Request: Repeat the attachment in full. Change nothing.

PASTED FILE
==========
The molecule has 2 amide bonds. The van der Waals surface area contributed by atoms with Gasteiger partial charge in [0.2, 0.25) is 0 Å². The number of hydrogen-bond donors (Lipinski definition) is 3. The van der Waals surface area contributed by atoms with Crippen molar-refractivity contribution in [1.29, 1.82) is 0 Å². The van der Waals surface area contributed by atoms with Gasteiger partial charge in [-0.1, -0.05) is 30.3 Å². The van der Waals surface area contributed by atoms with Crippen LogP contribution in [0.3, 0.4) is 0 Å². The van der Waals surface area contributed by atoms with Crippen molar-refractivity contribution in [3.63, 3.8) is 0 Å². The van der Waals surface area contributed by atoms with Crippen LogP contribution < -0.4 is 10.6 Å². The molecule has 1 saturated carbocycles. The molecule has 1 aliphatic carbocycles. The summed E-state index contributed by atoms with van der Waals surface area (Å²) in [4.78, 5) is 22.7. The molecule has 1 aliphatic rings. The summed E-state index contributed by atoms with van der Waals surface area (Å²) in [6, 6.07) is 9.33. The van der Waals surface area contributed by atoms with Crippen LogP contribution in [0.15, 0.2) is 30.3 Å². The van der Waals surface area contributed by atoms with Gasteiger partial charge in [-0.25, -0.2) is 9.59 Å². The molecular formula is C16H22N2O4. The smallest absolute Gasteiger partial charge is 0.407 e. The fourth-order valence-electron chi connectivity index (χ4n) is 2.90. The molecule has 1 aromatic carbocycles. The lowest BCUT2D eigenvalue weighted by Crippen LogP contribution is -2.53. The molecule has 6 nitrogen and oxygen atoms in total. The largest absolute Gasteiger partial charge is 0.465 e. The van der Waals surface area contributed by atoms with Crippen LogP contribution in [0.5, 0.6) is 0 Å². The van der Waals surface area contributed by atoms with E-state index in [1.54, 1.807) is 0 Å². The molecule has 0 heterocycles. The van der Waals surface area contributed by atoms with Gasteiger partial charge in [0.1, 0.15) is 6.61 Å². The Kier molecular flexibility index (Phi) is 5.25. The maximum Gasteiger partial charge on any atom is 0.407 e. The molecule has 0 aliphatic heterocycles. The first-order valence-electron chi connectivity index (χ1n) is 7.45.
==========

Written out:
The molecule has 2 amide bonds. The van der Waals surface area contributed by atoms with Gasteiger partial charge in [0.2, 0.25) is 0 Å². The number of hydrogen-bond donors (Lipinski definition) is 3. The van der Waals surface area contributed by atoms with Crippen molar-refractivity contribution in [1.29, 1.82) is 0 Å². The van der Waals surface area contributed by atoms with Gasteiger partial charge in [-0.1, -0.05) is 30.3 Å². The van der Waals surface area contributed by atoms with Crippen LogP contribution in [0.3, 0.4) is 0 Å². The van der Waals surface area contributed by atoms with Crippen molar-refractivity contribution in [3.63, 3.8) is 0 Å². The van der Waals surface area contributed by atoms with Crippen LogP contribution < -0.4 is 10.6 Å². The molecule has 1 saturated carbocycles. The molecule has 1 aliphatic carbocycles. The summed E-state index contributed by atoms with van der Waals surface area (Å²) in [4.78, 5) is 22.7. The molecule has 1 aliphatic rings. The summed E-state index contributed by atoms with van der Waals surface area (Å²) in [6, 6.07) is 9.33. The van der Waals surface area contributed by atoms with Crippen LogP contribution in [0.15, 0.2) is 30.3 Å². The van der Waals surface area contributed by atoms with Gasteiger partial charge in [-0.25, -0.2) is 9.59 Å². The molecular formula is C16H22N2O4. The smallest absolute Gasteiger partial charge is 0.407 e. The fourth-order valence-electron chi connectivity index (χ4n) is 2.90. The molecule has 1 aromatic carbocycles. The lowest BCUT2D eigenvalue weighted by Crippen LogP contribution is -2.53. The molecule has 6 nitrogen and oxygen atoms in total. The largest absolute Gasteiger partial charge is 0.465 e. The van der Waals surface area contributed by atoms with Crippen LogP contribution in [0.5, 0.6) is 0 Å². The van der Waals surface area contributed by atoms with E-state index in [1.54, 1.807) is 0 Å². The molecule has 0 heterocycles. The van der Waals surface area contributed by atoms with Gasteiger partial charge in [0.1, 0.15) is 6.61 Å². The Kier molecular flexibility index (Phi) is 5.25. The maximum Gasteiger partial charge on any atom is 0.407 e. The molecule has 0 aliphatic heterocycles. The first-order valence-electron chi connectivity index (χ1n) is 7.45.